Recently, there have been many reports of Samsung’s Galaxy Note 7s exploding or bursting into flames. If you’re a Samsung user, you’re thinking, “I’m glad I didn’t buy that phone,” or if you’re an Apple user, you’re thinking, “Great, Samsungs suck anyway.”
The phone in question was released on Aug. 19. Soon after its release, reports came rushing in of the battery exploding or melting the phone while charging. The phone has done damage, ranging from burning children’s hands to completely burning down a family’s Jeep. Samsung recalled the 2.5 million phones sold, urging buyers to quickly exchange their models for a different phone while they work on a replacement.
As great as the new technology introduced with this phone was, this is a major fault.
Samsung used a lithium-ion battery in this model, which, when manufactured incorrectly, has the tendency to combust. According to the Chicago Tribune, these batteries have two electrodes on either side- one filled with negatively charged ions, or anodes, and one filled with positively charged ions, or cathodes. If the cathodes and the anodes touch each other, they can explode.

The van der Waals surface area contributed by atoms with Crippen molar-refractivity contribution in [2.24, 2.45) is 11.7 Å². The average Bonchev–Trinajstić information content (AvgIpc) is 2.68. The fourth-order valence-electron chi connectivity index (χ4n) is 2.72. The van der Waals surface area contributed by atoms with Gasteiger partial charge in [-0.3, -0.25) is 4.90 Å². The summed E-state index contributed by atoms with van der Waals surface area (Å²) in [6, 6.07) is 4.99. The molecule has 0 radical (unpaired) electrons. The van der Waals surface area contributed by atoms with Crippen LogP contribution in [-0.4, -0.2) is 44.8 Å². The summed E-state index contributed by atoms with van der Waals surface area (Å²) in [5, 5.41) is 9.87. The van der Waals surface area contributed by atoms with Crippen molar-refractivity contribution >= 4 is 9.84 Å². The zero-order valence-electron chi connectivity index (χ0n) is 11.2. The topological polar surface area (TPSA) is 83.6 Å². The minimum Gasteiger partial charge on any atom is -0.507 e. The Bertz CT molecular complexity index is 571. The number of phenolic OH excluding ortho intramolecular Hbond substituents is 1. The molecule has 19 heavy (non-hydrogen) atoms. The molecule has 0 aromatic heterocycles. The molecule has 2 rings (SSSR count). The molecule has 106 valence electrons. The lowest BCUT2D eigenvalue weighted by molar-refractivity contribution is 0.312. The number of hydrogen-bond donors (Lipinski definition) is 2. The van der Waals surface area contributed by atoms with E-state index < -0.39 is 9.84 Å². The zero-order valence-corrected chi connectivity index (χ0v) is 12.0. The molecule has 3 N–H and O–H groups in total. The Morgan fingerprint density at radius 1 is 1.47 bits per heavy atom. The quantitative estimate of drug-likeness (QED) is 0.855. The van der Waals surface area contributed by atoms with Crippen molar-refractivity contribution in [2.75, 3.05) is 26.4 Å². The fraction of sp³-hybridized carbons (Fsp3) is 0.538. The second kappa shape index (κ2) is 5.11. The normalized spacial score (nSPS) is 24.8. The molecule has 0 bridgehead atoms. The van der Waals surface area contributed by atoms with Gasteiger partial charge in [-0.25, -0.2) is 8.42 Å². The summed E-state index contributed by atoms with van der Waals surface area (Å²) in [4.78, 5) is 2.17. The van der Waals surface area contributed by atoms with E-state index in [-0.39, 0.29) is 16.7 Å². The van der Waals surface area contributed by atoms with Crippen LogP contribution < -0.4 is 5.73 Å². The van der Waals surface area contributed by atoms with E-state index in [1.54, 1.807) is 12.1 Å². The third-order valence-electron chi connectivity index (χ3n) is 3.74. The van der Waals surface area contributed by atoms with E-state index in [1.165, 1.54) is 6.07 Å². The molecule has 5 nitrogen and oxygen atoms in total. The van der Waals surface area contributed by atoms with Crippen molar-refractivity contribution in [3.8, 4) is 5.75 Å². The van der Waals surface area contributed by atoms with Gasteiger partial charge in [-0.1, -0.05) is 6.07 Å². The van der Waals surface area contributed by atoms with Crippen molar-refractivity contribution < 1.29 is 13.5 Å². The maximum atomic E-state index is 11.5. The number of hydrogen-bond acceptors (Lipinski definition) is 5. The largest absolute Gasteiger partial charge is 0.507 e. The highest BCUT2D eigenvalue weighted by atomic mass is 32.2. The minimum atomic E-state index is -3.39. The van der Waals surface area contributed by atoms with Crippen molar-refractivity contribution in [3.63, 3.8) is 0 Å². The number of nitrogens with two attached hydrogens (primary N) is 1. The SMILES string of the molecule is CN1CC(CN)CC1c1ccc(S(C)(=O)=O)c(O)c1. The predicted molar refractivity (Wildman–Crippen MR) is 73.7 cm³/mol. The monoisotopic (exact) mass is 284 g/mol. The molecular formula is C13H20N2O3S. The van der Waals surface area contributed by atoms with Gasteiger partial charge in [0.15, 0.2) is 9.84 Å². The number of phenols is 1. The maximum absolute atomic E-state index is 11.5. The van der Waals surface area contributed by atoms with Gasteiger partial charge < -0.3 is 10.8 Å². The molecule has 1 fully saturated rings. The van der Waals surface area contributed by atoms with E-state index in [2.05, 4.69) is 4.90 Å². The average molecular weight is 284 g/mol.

The batteries have software that communicates exactly how much and how fast they can be charged. Miscommunication between this software and the battery can cause a severe reaction,such as the phone bursting into flames.
The Federal Aviation Agency has restricted the use of this smartphone while traveling, telling passengers to turn off the phone and not charge it during a flight, or even refrain from putting the phone in checked baggage.
Users of this smartphone are urged to take their Galaxy Note 7 to an authorized Samsung seller to obtain a replacement. The risk of missing a few Instagram posts while waiting for a new phone to come in should be a lesser concern than the risk of your phone exploding in your own hands.
Amber Dubreuil, Staff Writer
Junior Amber Dubreuil is a staff writer for the 2016-17 Colonel. She is a member of the Future Farmers of America (FFA) and participates in the Gay-Straight Alliance club (GSA). In her free time, she enjoys attending concerts and listening to rock music.